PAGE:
Clippers Notes: Williams, Rivers, Evans, Wilson

The Clippers now have a formidable 1-2 offensive punch in power forward Blake Griffin and combo guard Lou Williams, Elliott Teaford of the Orange County Register writes. Franchise player Griffin pumped in 24 points on Friday after missing 14 games with a knee injury. Williams, who became the team’s top scorer in his absence, poured in 40 points off the bench on Sunday as the Clippers won their third straight. “He’s been unbelievable for us,” Griffin told Teaford and other media members. “I knew he could score and all that, but he’s been better than advertised in my opinion.” Williams, 31, is averaging a career-high 21.4 PPG and 4.8 APG.

In other developments concerning the Clippers:

  • The team was relieved that Austin Rivers right Achilles tendon injury wasn’t serious, Teaford reports in a separate story. Rivers was injured on Friday but an MRI revealed no structural damage and he could return to action on Wednesday. “I didn’t see it,” coach and father Doc Rivers said. “I just saw him lying on the ground. My nerves came from our trainer’s look when he pointed to his Achilles. Whenever someone points to an Achilles we’ve been conditioned to think like Pavlov’s dog, ‘Oh my.’ Talking to Austin, he was scared and I think that probably played into it, as well. He’s good now.”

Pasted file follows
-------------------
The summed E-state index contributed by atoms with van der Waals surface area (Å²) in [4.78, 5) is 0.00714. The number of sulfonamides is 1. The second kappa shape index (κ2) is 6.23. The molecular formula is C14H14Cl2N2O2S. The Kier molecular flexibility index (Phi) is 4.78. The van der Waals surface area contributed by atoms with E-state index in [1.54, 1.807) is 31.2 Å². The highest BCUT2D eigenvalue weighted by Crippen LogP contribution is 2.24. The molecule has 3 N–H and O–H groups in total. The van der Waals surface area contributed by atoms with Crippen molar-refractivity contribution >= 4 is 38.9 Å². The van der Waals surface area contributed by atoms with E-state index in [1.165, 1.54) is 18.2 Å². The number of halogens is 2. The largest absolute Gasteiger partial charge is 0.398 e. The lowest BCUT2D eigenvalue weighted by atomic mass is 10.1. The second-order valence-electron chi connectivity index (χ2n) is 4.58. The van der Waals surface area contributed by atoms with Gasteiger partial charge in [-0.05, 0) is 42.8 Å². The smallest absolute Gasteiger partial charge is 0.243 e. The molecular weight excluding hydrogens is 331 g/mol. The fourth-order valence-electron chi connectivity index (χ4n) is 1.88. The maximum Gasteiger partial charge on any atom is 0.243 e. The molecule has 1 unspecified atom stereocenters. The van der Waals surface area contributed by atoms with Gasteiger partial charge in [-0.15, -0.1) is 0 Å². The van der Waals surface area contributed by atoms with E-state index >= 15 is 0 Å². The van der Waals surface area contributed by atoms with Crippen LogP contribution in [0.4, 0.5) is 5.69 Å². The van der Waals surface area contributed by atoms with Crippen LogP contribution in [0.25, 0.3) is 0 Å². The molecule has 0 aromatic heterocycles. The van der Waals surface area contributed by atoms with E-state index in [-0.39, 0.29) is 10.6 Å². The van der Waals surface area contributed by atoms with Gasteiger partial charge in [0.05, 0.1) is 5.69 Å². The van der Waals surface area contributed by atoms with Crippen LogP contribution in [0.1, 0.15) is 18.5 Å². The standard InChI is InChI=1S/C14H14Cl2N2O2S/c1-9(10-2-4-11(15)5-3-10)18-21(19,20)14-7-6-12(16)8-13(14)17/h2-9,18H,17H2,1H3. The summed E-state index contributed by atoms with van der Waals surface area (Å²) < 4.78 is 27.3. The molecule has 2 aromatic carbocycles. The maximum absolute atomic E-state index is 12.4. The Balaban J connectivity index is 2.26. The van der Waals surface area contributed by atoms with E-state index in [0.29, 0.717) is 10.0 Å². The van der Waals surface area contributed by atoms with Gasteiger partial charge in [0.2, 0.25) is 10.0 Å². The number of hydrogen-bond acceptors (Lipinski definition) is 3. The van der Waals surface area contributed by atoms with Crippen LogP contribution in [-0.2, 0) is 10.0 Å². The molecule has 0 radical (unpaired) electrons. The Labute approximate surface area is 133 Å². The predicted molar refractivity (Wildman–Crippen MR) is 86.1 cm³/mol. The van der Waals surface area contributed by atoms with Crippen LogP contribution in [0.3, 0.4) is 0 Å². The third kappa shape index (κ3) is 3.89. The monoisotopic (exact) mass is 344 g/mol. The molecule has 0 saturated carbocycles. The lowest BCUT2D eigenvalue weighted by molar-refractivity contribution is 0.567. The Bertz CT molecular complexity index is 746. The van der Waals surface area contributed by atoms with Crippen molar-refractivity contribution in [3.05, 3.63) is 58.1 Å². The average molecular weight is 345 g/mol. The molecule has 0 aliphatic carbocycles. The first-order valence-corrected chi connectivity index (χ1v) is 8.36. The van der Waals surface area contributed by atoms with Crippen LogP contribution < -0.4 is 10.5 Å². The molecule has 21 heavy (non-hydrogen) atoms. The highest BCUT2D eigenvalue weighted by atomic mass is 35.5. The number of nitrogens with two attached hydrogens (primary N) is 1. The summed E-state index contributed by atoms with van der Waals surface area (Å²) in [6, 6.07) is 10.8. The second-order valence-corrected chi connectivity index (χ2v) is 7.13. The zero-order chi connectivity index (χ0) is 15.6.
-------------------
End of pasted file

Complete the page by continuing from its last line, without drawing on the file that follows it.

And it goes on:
• Rookie guard Jawun Evans made his first NBA start on Sunday in place of Rivers, as Teaford notes. Evans, who is averaging 5.4 PPG and 1.9 APG, has made a strong impression on Doc Rivers. “Jawun has been way more effective than I ever thought,” he said. “We didn’t know we were going to play Jawun and we were getting him ready for the G League. He’s had an impact in games.”
  • Forward Jamil Wilson, who is on a two-way contract, didn’t think he’d get a chance to play in the NBA until the Clippers gave him a shot on their summer-league team, Gery Woelfel of the Racine Journal Times reports. Wilson, 27, thought he’d spend the rest of his career overseas. “I’m not going to lie about it. When I was in Italy, it was a crossing point for me,” he told Woelfel. “I wasn’t seeing any real NBA interest and I decided if nothing happened I’d continue my career over there. I could play in Europe until I was 38 or 39. As long as you can shoot the ball, you can play over there. I thought I’d be over there a while.’’
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